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Press Release

Southern California Center for Autistic Children Pays $650,000 to Resolve Allegations of Fraudulent Billing

For Immediate Release
U.S. Attorney's Office, Southern District of California

Assistant U. S. Attorney Dylan M. Aste (619) 546-7621


SAN DIEGO – Prism Behavioral Solutions has paid $650,000 to resolve allegations that it billed the state’s Medicaid Program, known as Medi-Cal, for services to autistic children without actually providing care to the children, according to a settlement agreement signed by Prism Behavioral Solutions, the United States, and the State of California.

Prism Behavioral Solutions provides treatment to children diagnosed with autism and other related disorders through therapy called Applied Behavioral Analysis. Prism Behavioral Solutions maintains a corporate address in Woodland Hills, California, and provides medical services to patients in Southern California. The United States and the State of California alleged that Prism Behavioral Solutions violated the federal False Claims Act and the California False Claims Act by knowingly submitting false claims to Medi-Cal for medical services that Prism Behavioral Solutions did not perform from September 2016 through December 2019. According to a whistleblower’s complaint, this included Prism Behavioral Solutions billing Medi-Cal for cancelled appointments.

“Billing government health care programs for services not rendered negatively impacts the entire health care system,” said U.S. Attorney Randy S. Grossman. “This settlement shows our continuing commitment to protect the integrity of government health care programs and other taxpayer-funded programs. We commend the whistleblower in this case for coming forward, and the team of federal and state agency partners and Assistant U.S. Attorneys for their work on this case.”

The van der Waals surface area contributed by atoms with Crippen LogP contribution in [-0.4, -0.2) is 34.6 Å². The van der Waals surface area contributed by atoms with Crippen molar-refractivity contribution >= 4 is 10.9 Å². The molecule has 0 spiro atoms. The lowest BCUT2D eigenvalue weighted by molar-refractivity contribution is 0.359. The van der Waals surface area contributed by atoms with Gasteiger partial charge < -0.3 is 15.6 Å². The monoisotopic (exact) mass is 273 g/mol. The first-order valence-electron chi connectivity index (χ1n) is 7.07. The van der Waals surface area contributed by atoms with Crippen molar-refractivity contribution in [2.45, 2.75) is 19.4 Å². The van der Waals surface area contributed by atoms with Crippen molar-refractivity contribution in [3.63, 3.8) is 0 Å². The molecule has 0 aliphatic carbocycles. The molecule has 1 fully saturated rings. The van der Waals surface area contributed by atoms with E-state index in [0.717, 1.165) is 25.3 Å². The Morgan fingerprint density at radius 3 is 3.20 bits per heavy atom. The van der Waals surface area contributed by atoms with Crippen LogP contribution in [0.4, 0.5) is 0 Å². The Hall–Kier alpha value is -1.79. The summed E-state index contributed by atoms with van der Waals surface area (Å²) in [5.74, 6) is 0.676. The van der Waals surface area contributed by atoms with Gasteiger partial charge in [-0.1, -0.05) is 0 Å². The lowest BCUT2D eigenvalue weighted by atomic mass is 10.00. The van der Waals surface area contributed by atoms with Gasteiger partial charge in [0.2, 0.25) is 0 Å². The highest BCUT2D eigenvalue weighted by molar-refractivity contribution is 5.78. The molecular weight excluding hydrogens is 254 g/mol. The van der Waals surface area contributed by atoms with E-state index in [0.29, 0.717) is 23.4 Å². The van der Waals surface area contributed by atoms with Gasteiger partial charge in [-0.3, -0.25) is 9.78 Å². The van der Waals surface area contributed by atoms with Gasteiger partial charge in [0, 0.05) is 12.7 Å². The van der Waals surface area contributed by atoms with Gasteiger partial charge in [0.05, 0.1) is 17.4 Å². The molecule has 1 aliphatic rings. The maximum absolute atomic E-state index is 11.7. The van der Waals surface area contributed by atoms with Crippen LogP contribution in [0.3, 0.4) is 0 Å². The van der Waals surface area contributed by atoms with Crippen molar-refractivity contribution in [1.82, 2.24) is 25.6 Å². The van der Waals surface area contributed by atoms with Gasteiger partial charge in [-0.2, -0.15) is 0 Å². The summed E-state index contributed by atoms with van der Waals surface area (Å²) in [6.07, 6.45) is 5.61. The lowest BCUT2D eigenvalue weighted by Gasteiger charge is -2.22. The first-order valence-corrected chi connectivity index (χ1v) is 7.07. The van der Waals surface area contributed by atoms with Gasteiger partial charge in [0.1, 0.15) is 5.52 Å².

This settlement resolves the allegations in a former Prism Behavioral Solutions employee’s whistleblower lawsuit filed under the qui tam provisions of the False Claims Act, which permit private individuals to sue for false claims on behalf of the government and to share in a recovery. The civil lawsuit was filed in the Southern District of California and is captioned United States and the State of California, ex rel. Mason v. Prism Autism Foundation, 19-CV-0043-W (BLM). As part of this settlement, the whistleblower will receive $130,000.

“Prism had the important responsibility of supporting and caring for children and young adults with autism spectrum disorders,” said Attorney General Rob Bonta. “Instead of fulfilling its obligation to the families under its care, Prism is alleged to have filed false claims and misused state taxpayer money. These allegations are shameful and these families deserved respect and dignity, not to be used to cheat state resources. I am grateful to the U.S. Attorney’s Office for their involvement in this investigation, which helped bring justice to these families and California taxpayers. My office will continue to hold accountable bad actors who hurt the health and well-being of Californians.”

The resolution of this matter illustrates the government’s emphasis on combating health care fraud. One of the most powerful tools in this effort is the False Claims Act. Tips and complaints from all sources about potential fraud, waste, abuse, and mismanagement can be reported to the Department of Health and Human Services at 800-HHS-TIPS (800-447-8477).

This matter was handled by Assistant U.S. Attorney Dylan M. Aste of the U.S. Attorney’s Office for the Southern District of California; the Office of Inspector General for the U.S. Department of Health and Human Services; and the California Department of Justice, Division of Medi-Cal Fraud and Elder Abuse.

The claims resolved by this settlement are allegations only and there has been no determination of liability.

Updated May 9, 2022

False Claims Act
Release Number: CAS22-0509-Prism